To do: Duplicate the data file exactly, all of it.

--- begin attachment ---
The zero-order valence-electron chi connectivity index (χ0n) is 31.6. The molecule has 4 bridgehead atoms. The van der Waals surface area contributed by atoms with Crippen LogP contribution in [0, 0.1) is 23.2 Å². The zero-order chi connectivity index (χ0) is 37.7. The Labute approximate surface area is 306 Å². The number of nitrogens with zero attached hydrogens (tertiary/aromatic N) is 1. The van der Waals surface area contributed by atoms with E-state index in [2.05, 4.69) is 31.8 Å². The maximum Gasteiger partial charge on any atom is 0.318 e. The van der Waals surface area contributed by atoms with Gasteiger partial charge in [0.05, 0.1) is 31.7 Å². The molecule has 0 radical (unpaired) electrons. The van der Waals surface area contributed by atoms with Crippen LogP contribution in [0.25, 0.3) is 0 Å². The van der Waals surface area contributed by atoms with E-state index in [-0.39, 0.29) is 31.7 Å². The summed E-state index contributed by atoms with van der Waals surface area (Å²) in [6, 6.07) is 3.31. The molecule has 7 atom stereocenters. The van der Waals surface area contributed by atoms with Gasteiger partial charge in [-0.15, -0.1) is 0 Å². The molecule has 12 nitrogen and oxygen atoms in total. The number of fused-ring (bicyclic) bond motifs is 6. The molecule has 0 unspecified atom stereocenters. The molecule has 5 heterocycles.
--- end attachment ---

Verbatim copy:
The zero-order valence-electron chi connectivity index (χ0n) is 31.6. The molecule has 4 bridgehead atoms. The van der Waals surface area contributed by atoms with Crippen LogP contribution in [0, 0.1) is 23.2 Å². The zero-order chi connectivity index (χ0) is 37.7. The Labute approximate surface area is 306 Å². The number of nitrogens with zero attached hydrogens (tertiary/aromatic N) is 1. The van der Waals surface area contributed by atoms with E-state index in [2.05, 4.69) is 31.8 Å². The maximum Gasteiger partial charge on any atom is 0.318 e. The van der Waals surface area contributed by atoms with Gasteiger partial charge in [0.05, 0.1) is 31.7 Å². The molecule has 0 radical (unpaired) electrons. The van der Waals surface area contributed by atoms with Crippen LogP contribution in [0.25, 0.3) is 0 Å². The van der Waals surface area contributed by atoms with E-state index in [-0.39, 0.29) is 31.7 Å². The summed E-state index contributed by atoms with van der Waals surface area (Å²) in [6, 6.07) is 3.31. The molecule has 7 atom stereocenters. The van der Waals surface area contributed by atoms with Gasteiger partial charge in [-0.15, -0.1) is 0 Å². The molecule has 12 nitrogen and oxygen atoms in total. The number of fused-ring (bicyclic) bond motifs is 6. The molecule has 0 unspecified atom stereocenters. The molecule has 5 heterocycles.